Lost Bridge South Campground in Arkansas


Lost Bridge South Campground sits on the shores of Beaver Lake in the Ozark Mountains of NW Arkansas. The campground offers large and spacious campsites. Most of the lakeside campsites are sunny but have a shelter over the picnic table, and offer electrical hookups. Sites further uphill from the lake are mostly shady, and also offer water hookups.

I believe there’s something like 36 campsites at Lost Bridge South Campground and all have fire rings or bbq grills, and a picnic table. The campground also has flush toilets and showers. Activities at Lost Bridge South Campground, mostly revolve around water sports, including fishing, boating, swimming, scuba diving, and water skiing. Other activities include spelunking sightseeing, picnicking, hiking, and nature observation.

Lost Bridge South Campground, hiking trail

There is no dump station at Lost Bridge South Campground, but there is one a few miles north at Lost Bridge North Campground. There is also no drive up water refill hydrant, but there are a few hydrants for day use. Since our site didn’t have water, I used the one next to the bathrooms to refill.

Lost Bridge South Campground, site #18

We had site #18. Due to recent heavy rains, our site was only several feet from the water. It was pretty nice, until the lightning storm rolled in that evening. Being the tall object, on a lake, during a lightning storm, is never a good thing.

It was totally dark, but I just couldn’t get a descent picture of the lightning storm.
Morning came bright and cheery.

Lost Bridge South Campground is located 5 miles SE of Garfield, Arkansas, on State Highway 127. Latitude 36° 23′ 49.6900″ N, Longitude 93° 54′ 14.8000″ W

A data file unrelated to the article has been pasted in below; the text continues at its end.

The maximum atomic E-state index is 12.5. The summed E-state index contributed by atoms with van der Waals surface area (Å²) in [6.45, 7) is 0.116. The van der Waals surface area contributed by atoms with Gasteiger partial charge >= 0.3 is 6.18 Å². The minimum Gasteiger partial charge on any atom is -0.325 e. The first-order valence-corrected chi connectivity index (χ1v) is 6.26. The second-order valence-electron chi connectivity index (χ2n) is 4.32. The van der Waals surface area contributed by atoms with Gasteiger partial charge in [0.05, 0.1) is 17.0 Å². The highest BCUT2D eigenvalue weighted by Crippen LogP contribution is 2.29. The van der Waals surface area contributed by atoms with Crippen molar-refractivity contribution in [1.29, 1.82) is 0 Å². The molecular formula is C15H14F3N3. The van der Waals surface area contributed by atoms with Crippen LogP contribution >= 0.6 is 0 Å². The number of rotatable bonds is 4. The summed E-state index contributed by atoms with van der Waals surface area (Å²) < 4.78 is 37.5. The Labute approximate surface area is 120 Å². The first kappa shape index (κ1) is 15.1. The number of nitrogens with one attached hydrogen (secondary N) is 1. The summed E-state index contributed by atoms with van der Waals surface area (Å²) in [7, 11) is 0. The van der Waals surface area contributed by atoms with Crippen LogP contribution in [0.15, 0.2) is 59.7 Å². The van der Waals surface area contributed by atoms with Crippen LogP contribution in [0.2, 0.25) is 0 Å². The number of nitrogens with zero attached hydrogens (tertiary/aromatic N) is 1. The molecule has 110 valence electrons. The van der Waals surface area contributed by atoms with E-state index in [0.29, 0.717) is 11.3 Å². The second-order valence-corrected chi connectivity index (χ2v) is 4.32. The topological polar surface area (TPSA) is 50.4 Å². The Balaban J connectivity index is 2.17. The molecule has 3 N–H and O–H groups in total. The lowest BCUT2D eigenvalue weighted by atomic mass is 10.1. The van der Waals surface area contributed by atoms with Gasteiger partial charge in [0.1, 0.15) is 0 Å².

As dusk approached, the band set forth to make camp, and our hero immediately proceeded to perform the ritual backup dance. For those of you who are unfamiliar with this sacred ritual, known simply as “the Backup Dance”, let me explain.

Upon arriving at their chosen campsite, the hero will announce, “Here we are.” At this time, the fair maiden must depart from his side, stand a few dozen feet behind him, and begin making wild and exaggerated gestures to lure the male into her desired nest-site. The male will, naturally, completely ignore her, and try to force his noble steed to walk backwards into the campsite with the solemn intent of trampling objects and/or people, as quickly as possible.

The female must never laugh. And, it is also inappropriate for bystanders to observe the ritual dance, no matter how entertaining it appears. Doing so may disturb the male, and cause him to fail in exciting the female.

Successfully trampling objects and/or backing his steed into a tree, on the other hand, will evoke the desired response of exciting the female, and she will respond with intense gestures and with loud and somewhat unintelligible shrieks.

Our hero, despite all his mortal shortcomings, is a master of the Backup Dance.

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